Hope bus ride (1)

Last weekend (Jun. 12 ~ 13, 2011), something big happened in one part of the 2nd largest city in Korea, Busan. Exactly, a small island called Youngdo. You may not notice that it is an island when you get there because it is connected to mainland by bridges long time ago. Only the name of that place still carries the meaning of island in it. And the place of interest is a shipyard of Hanjin Heavy Industries Inc., a ship building company in Korea.

Ship building industry has been one of the most booming and competitive business sectors in Korea for a while despite the fact that global competition involving countries like China and Japan has been fierce recently. In particular, Chinese companies armed with cheap labor and tremendous amount of subsidies from government have eaten up a large portion of low-priced bulk ship orders. But still, in terms of global order backlog, Korean ship building industry is in good shape and about 6 or 7 companies in global top 10 are still Korean ship makers such as Samsung Heavy Industries, Hyungdai Heavy Industries and so on.

Although it is not in top 10 list, Hanjin must have made a lot of money at least last year. How do I know this? Because it paid stock dividend of 0.01 share per 1 common share to shareholders last year (Dec. 16). At that time, Hanjin shares (face value: 5,000 KRW (4.59 U$)) were traded at a price 36,000 KRW (33 U$). So the total stock dividends were quite heavy, right? (More than 17B KRW (16.6M U$)) Prior to that, it already handed out more than 100B KRW (97.3M U$) to executives and staff members as earned surplus until 3/4 quarter. Each Board Member is known to be paid, on average, about 199M KRW (183,000 U$) until September. Good. Companies making profits should share them with their shareholders and employees, of course.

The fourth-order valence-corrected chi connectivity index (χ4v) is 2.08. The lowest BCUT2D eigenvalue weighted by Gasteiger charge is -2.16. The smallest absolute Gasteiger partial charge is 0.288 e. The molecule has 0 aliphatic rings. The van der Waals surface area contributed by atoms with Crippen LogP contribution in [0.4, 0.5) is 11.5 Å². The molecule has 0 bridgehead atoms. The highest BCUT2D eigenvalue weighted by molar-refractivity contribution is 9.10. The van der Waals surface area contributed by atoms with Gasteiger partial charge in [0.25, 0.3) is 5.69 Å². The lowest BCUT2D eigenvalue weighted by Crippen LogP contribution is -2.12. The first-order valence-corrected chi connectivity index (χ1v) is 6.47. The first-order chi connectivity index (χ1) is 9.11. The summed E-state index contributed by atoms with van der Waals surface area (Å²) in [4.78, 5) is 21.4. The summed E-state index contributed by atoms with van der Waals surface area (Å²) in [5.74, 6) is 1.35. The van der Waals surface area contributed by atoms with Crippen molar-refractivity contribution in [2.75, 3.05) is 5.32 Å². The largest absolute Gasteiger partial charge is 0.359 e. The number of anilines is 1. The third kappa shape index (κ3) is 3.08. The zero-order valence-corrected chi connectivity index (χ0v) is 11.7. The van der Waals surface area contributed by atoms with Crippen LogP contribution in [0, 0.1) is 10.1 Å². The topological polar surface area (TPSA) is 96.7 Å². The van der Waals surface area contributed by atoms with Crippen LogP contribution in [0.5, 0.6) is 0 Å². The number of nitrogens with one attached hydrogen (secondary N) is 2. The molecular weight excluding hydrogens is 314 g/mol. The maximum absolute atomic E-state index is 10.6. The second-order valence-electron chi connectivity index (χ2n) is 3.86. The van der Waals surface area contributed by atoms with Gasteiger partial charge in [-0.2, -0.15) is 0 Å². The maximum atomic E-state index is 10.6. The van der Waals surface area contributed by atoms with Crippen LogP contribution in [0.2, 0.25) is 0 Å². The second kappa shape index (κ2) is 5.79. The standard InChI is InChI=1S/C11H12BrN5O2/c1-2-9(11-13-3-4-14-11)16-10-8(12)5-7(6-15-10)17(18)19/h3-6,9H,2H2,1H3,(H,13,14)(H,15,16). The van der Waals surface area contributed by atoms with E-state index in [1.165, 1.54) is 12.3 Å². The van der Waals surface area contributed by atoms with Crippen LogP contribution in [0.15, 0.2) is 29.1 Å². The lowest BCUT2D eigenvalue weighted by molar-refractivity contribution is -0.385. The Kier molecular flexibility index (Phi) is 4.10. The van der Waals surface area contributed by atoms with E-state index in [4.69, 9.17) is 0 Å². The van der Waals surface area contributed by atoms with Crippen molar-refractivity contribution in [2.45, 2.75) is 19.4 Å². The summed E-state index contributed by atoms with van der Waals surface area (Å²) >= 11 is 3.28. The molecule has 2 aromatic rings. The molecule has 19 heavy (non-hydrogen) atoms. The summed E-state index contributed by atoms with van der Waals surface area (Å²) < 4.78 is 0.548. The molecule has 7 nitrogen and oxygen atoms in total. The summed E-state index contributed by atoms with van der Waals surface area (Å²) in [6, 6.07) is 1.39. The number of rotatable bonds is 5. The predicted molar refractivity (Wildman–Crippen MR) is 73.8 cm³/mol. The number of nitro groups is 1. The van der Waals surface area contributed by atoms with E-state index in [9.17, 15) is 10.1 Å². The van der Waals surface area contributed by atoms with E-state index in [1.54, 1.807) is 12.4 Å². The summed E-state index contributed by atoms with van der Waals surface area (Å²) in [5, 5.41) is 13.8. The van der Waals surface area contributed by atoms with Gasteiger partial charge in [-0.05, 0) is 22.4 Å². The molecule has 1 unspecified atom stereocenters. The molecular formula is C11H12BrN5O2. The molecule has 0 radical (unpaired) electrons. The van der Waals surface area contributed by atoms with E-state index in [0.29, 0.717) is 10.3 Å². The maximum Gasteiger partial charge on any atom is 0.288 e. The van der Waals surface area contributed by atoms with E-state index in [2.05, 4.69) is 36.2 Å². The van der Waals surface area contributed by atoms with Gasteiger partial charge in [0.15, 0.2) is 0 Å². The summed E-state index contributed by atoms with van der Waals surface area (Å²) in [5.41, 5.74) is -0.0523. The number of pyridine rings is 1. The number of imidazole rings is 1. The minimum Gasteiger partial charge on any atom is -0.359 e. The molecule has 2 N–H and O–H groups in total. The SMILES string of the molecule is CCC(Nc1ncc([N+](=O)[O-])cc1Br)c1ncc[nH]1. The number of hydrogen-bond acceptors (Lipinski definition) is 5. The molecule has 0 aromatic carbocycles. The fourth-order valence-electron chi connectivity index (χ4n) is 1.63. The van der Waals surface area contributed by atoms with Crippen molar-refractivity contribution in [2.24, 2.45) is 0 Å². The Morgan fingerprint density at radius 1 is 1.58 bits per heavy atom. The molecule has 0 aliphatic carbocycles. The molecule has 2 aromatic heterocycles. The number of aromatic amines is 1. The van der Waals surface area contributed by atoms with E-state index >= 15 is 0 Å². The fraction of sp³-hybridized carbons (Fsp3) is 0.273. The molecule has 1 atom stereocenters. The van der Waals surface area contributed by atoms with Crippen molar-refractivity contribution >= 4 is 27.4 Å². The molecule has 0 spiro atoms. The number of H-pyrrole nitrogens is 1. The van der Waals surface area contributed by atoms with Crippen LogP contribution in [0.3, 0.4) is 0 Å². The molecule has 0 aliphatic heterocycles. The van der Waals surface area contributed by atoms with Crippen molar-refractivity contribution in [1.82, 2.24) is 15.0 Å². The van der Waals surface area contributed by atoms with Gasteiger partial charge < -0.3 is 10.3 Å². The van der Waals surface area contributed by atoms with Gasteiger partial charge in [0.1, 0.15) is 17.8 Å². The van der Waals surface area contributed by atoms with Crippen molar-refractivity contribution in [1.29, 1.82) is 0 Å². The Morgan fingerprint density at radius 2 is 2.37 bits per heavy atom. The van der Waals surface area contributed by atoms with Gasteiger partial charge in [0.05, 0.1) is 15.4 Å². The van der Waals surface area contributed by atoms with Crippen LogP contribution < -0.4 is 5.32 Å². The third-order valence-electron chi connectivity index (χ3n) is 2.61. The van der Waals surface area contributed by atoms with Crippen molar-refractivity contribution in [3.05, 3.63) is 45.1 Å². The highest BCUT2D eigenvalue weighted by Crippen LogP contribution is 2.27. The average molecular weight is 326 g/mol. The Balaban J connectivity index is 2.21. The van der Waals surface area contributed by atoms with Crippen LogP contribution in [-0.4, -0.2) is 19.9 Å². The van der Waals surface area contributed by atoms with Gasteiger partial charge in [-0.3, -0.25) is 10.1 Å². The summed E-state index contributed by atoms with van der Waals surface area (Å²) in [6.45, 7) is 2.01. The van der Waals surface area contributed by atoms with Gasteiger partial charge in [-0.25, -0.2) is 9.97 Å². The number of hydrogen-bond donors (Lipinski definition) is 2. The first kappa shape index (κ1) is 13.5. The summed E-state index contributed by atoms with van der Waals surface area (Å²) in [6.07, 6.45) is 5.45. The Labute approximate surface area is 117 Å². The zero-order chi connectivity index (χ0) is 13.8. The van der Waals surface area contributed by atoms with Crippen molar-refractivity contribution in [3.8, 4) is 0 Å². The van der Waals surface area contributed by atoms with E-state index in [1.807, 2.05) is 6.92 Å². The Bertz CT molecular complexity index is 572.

And the company laid out a plan to layoff 1/3 (about 400 out of 1,200) of its production workers on Dec. 15, just one day before it would hand out dividends to shareholders. Reasons? Depleting workloads, declining competitive edge, drying new orders, deteriorating performance, and so on. They also mentioned they had not get any new orders over two years and existing workloads would go out in the first half of 2011.

Obvious question: What’s going on there? They are firing their workers on the grounds of risky business environment and handing out large sum of dividends to shareholders the next day?

Anyway, one universal thing we can notice about ship building industry all over the world is that it is one of the most heavily unionized business sectors of all. You may remember that the Solidarity trade union movement started from Gdansk shipyard eventually overturned the Communist regime in Poland 1989. Of course Hanjin has a workers’ union and they got really upset about the employer’s company down-sizing and layoff plan because it didn’t make sense to them.

Finally, union workers went on strike on Dec. 20, 2010.


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